Campgrounds have this cool free library kinda deal—often in the laundry room or rec area—where you can leave or take a book that strikes your fancy. Sometimes these libraries are massive, spanning bookshelves, and sometimes a half dozen titles sit pitifully on a stand.
Even though I brought both kindle and paperback books with me, I decided to choose one random title per stop as a way to expand my book vocabulary.
At this stop I chose The Summer I Dared, by Barbara Delinsky, and wouldn’t you know it was about an island of lobster fishermen? Sigh. But at least one of them was concerned about conservation and ecology etc. so I guess that’s something…and, she writes well. The protagonist of the story is a woman who always neglected her own wants and needs to please her family and her husband, and she finally says “No more.” I wonder how many women can relate to that? Oh, I’d probably be a bad book blogger, eh?
A Couple More Funnies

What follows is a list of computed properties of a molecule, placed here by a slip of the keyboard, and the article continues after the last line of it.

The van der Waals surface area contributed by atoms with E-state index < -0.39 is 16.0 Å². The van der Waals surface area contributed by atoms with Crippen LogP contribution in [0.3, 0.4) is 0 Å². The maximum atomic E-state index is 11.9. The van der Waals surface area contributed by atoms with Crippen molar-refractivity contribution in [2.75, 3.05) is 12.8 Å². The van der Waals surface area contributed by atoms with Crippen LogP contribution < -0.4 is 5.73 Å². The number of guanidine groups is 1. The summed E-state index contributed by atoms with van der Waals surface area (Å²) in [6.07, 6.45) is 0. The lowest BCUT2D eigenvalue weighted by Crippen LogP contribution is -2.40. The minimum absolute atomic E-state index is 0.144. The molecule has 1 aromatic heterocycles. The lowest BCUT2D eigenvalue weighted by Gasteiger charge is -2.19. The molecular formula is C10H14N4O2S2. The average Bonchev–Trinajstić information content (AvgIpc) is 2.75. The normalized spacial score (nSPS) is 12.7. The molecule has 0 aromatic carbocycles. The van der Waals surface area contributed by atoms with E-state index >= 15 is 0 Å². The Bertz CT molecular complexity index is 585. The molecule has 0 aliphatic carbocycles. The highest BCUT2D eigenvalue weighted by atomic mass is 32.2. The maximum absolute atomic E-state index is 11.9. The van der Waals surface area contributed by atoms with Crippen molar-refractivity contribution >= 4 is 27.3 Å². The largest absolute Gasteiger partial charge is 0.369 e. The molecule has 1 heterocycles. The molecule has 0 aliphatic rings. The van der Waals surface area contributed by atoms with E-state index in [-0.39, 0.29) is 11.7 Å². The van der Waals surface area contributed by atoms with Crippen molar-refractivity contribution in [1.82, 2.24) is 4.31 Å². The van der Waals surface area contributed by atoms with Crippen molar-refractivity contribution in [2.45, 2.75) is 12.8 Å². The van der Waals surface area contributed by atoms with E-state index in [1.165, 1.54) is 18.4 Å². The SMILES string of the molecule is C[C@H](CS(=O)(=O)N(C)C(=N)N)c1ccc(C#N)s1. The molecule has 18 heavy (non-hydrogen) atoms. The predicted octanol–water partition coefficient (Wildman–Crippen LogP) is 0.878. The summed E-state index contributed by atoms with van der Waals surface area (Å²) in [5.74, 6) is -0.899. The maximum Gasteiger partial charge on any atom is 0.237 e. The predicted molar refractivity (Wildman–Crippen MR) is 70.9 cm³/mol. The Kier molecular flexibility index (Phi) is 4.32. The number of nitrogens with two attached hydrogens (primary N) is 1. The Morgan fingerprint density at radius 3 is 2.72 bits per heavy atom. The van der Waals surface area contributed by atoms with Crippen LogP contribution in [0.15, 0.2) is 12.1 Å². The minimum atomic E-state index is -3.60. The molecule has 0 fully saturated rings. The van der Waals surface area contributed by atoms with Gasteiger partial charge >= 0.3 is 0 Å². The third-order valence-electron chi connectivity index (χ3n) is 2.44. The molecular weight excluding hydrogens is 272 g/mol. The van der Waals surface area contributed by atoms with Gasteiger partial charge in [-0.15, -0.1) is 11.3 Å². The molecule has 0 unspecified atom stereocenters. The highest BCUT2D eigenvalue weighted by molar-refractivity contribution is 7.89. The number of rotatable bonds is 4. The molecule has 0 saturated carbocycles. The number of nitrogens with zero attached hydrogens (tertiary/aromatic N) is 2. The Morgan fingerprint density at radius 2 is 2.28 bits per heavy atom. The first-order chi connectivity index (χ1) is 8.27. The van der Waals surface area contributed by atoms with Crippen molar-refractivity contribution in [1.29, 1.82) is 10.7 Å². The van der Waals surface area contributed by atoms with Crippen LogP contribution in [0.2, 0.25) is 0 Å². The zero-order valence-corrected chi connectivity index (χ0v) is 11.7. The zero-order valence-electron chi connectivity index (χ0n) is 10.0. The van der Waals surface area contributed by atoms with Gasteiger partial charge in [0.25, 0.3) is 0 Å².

Just when you think you and your hubby couldn’t be any more different.
Joe and I sometimes use the same first Wordle word so we can compete more fairly. I agitated for this concession because he was beating me by an average of 3-1, but I contended that he had more luck at picking the first words and so the results could be swayed. (I learned this logic from drumpf.) Now I think I’m slightly ahead by 4-3, but on whatever day this was (above) we both used ALL the same words…isn’t that romantic! Maybe I do love him after all…
P.S. We toured a potato chip factory in Canada…maybe some things are best left unseen. Just sayin’.